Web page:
By: John Stoesser

Violin crescendos, guitar chords, synth surges, basslines and drum beats pulsate through Ottawa band, Loon Choir’s basement jam space. Surrounded by walls covered in hanging instruments, posters of shows past, shelves filled with extra amps and a carpet of black auxiliary cords snaking towards the P.A., the band conjures the energetic atmosphere of their live show.

Always on the go, Loon Choir is constantly tweaking their live performances.

Earlier this month, Loon Choir took off for a five show mini-tour. The first stop, Sept. 19, was the POP Montreal music festival, where they headlined at L’Escogriffe. This was followed up by four more shows in Toronto, Hamilton, Sarnia and Windsor. Round trip, Loon Choir travelled over 2,000 kilometres in just six days.

“It‘s great playing shows with new bands, that has always been a super perk of touring. And meeting people who offer new perspectives,” says lead singer Derek Wayne Atkinson. “We quite easily buy into and enjoy the transient lifestyle of being on the road.”

Since 2009, Loon Choir has delivered two full-length albums, Expansion Forces (2010), and Fire Poems (2012), with producer James Bunton, of Ohbijou. They have played many shows at popular venues in Ottawa and around Ontario, and toured out to the East Coast.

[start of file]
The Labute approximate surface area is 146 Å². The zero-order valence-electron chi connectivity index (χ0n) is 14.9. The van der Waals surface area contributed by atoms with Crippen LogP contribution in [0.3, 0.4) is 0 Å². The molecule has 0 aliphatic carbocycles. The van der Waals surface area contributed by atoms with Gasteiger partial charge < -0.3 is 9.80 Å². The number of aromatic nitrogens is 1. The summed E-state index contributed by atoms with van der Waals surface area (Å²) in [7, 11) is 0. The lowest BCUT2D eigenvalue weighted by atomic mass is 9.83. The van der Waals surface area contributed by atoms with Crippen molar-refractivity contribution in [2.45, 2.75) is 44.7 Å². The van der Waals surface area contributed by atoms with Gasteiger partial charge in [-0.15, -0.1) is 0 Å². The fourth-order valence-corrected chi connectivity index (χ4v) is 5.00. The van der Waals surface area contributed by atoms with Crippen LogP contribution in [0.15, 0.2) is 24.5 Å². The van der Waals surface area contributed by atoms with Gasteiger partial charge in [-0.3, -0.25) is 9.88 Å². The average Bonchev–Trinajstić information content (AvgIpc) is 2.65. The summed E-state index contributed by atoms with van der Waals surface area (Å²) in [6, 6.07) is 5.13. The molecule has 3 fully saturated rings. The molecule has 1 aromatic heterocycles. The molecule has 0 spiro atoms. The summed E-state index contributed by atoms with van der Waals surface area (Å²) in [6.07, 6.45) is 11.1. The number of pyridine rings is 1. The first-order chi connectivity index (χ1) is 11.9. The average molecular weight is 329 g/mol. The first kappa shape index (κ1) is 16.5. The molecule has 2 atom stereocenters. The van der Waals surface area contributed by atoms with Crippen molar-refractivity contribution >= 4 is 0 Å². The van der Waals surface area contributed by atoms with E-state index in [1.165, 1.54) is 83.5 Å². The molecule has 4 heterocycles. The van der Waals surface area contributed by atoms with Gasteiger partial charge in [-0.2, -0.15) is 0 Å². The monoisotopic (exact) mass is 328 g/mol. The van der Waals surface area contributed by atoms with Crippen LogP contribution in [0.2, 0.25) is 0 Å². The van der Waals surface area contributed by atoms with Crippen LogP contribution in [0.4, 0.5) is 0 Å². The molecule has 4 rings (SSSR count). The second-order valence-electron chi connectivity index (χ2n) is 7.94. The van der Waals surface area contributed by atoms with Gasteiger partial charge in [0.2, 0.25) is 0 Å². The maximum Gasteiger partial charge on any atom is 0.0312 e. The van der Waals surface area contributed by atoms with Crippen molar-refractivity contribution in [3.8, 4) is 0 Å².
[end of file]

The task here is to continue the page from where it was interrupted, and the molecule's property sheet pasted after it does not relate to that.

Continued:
There have been many highlights for the band, among them playing a set on the opening night of Bluesfest this summer and landing the 25th spot on CBC Radio 3’s top Canadian indie rock chart, R3-30, on Sept.14. “But basically, just being in a band supported by our listeners is a great feeling that never loses its appeal to us,” said Atkinson.

Next on Loon Choir’s plate is an East Coast tour in November and a West Coast tour in 2013. Atkinson said the band is also, “well into the writing process for the next record and will likely beginning recording in 2013.”

“Balancing school and a busy band is certainly not an easy task,” said lead guitarist Dan Larmour, an Algonquin graduate. Larmour said, “Since I was taking music industry arts my homework went very much hand in hand with things we were doing and creating in the band so I’ve been able to bring a lot of new knowledge of the industry as well as technical knowledge to the band’s endeavours.”

It helps to combine interests in order to successfully balance music and school. Bassist Jamie LeClaire, is taking computer systems technology – networking. “Being in a technical program at Algonquin that consistently introduces new devices and technologies, I like to try and bridge the things I learn in school to finding new ways to create music,” said LeClaire.

No matter how busy they get, for the members of Loon Choir it all comes down to song writing and making music said Derek: “Songwriting is therapy, activism and entertainment all at once. We are musicians, so we feel that we are supposed to be active in bands and we are conforming to our own desires every time we pick up an instrument or sing a note.”

Loon Choir’s music is available on their website,,, and CBC Radio 3’s R3-30 chart at